The straw that broke the camel’s back was a vertical flying sequence which had Kave struggling to control his super-charged jetpack as he blasted straight up. This sequence is so shoddy that I have a hard time imagining that it was ever playtested. The camera is so close to the action that obstacles appear less than half a second before the player is supposed to dodge them, and while it’s technically possible to do, building a long sequence around doing it over and over again is just absurd. The only thing that the level has going for it is that the obstacles are always in the same place, so just like the infamous Battletoads speederbike level, it’s possible to memorize it and muscle one’s way through to the end. After twenty attempts to do just that I decided I’d had enough and said goodbye to Kave for good.
The shame here is that Kave looks good, and the cartoony dino-punk aesthetic is well-presented. The combat is perfectly functional, and the two boss fights I played were clever enough, although the fact they both revolved around the iffy wall-jumping led to many undeserved deaths.
Getting a few things right just isn’t enough when the core of play — the platforming — is this troubled. Jet Kave Adventure was so awkward and problematic that I had to stop playing. When I see games with problems, I usually want to offer suggestions on how things could have been fixed, but the issues here run too deep — all I can say to the developers is that I wish them better luck next time.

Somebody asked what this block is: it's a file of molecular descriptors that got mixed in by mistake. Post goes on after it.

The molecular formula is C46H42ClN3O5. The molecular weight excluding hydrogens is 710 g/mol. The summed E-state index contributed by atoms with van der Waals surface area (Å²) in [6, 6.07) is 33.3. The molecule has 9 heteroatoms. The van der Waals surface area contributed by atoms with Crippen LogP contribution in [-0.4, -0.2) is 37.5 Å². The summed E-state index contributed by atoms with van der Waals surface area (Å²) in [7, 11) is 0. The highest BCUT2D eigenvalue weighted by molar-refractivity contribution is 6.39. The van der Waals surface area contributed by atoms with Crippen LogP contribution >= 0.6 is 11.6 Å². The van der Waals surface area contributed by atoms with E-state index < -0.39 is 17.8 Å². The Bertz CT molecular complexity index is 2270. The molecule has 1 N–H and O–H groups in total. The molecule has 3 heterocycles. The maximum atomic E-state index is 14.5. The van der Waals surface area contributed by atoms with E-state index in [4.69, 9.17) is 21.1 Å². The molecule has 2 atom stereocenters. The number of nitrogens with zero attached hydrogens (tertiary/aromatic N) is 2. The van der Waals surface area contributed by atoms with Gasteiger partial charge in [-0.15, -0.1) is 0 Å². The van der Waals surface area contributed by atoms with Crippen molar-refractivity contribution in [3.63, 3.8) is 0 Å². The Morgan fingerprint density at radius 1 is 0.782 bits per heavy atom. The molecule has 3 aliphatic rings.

Disclosures: This game is developed and published by 7Levels. It is currently available on Switch. This copy of the game was obtained via publisher and reviewed on the Switch. Approximately 4 hours of play were devoted to the single-player mode, and the game was not completed. There are no multiplayer modes.
Parents: According to the ESRB, this game is rated E10+ and contains Crude Humor and Fantasy Violence. Kids should be fine with this. Dinosaurs explode into consumable cuts of meat when killed and the local shaman is a little scantily clad, but by and large there’s nothing offensive besides the awful gameplay.
Colorblind Modes: There are no colorblind modes available in the options.
Deaf & Hard of Hearing Gamers: In the first third of the game that I played, I encountered no important audio cues of any kind. All objectives are communicated through text. Text cannot be resized. Based on what I played, I would assume it’s fully accessible.
Remappable Controls: No, this game’s controls are not remappable.
Nothing relevant to this conversation, that's for sure! Because we're here to talk about (sorry, write and read about, respectively) GC_Danny, who's updating this profile for the first time in thirteen years!
So let's take a gander back at that time and see what's happened! In addition to writing hundreds of video game reviews, Dan produced a book that can be legally purchased by almost anyone! He also wrote two short films, two episodes of television, and two movies! Although, sadly, and through much fault of his own, the movies have yet to be released.
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If all that wasn't enough, just a few months ago he rebranded himself as 'The Hidden Object Guru', hoping to stake another claim of ultimate expertise, this time over a genre of casual games! Will he be successful? Only time will tell, but you're free to join the thrilling ride at his YouTube channel!